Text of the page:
Elastic grass (wiry lovegrass)
Eragrostis tenuifolia

A short-lived (i.e. annual) or long-lived (i.e. perennial) tufted grass with flowering stems reaching up to 70 cm tall.
The flowering stems (i.e. culms) tend to be upright (i.e. erect) and hairless (i.e. glabrous). The tough, elastic, light green coloured leaves consist of a leaf sheath at the base, which encloses the stem, and a spreading leaf blade. Their leaf sheaths are folded with some long hairs on the margins. The leaf blades (up to 30 long and 3 mm wide) are long and narrow (i.e. linear) in shape and gradually narrow to a point at the tip (i.e. acute apex).
The branched seed-heads (i.e. inflorescences) are open panicles (5-30 cm long) and are borne at the tips of the flowering stems (i.e. culms). Their branches are very fine with a hairy tuft at their bases and sometimes also a ring of glands. The flower spikelets (4-16 mm long and 1-3 mm wide) are somewhat flattened, narrow (i.e. linear) to egg-shaped in outline (i.e. ovate) when young, and gradually become saw-toothed in appearance as they mature. They have 4-16 tiny flowers (i.e. florets) and are dark green or grey-green in colour. The tiny 'seeds' (i.e. grains or caryopses) are brown to reddish-brown in colour, with a pitted surface, and are enclosed within the remains of the papery floral bracts (i.e. palea and lemma).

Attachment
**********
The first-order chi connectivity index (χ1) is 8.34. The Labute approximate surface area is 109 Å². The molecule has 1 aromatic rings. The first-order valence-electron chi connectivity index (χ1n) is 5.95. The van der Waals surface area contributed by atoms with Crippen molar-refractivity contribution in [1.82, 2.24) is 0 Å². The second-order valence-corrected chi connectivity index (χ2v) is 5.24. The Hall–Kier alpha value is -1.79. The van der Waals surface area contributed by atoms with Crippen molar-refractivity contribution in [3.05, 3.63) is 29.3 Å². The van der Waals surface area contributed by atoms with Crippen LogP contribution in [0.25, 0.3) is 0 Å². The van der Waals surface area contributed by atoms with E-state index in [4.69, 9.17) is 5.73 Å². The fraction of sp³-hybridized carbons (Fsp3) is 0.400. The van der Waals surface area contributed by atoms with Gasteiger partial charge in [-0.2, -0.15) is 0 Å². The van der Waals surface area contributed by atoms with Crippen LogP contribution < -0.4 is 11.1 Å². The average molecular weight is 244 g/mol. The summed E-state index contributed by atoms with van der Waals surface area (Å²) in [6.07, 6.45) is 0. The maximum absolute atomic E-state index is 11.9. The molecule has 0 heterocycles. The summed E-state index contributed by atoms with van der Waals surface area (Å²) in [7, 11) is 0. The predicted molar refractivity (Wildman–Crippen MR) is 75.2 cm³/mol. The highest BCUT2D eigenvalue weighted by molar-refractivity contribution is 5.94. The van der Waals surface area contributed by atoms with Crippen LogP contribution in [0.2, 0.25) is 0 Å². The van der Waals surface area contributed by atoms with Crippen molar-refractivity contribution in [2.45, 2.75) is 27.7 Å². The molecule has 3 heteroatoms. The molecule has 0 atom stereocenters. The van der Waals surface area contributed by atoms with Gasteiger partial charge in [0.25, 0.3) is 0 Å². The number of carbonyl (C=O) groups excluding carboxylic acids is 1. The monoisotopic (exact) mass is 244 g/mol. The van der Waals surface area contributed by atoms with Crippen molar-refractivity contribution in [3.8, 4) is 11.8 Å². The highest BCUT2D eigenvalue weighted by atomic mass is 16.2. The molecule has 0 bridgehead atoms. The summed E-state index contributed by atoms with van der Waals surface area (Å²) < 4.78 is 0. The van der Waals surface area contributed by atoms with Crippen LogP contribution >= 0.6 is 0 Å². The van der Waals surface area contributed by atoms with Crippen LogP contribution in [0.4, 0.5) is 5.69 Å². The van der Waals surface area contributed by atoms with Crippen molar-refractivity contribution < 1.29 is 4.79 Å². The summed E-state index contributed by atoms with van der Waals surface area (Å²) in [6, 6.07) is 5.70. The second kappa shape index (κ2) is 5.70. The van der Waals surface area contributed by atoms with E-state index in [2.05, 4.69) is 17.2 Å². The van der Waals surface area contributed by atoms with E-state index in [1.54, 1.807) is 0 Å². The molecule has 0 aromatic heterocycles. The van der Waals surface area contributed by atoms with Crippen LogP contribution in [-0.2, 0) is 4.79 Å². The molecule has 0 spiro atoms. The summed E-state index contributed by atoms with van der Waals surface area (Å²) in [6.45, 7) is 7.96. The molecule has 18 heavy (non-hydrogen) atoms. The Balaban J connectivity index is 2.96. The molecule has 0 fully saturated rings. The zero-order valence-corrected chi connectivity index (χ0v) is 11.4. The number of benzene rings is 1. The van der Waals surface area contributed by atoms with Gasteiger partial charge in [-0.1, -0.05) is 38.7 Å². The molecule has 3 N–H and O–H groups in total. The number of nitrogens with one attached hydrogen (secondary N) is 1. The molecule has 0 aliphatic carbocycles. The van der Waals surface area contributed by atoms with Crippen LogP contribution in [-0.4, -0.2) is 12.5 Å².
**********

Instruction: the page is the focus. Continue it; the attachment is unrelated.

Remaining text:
A weed of roadsides, tracks, footpaths, gardens, lawns, disturbed sites, waste areas, crops and pastures that is particularly abundant in areas that undergo heavy traffic.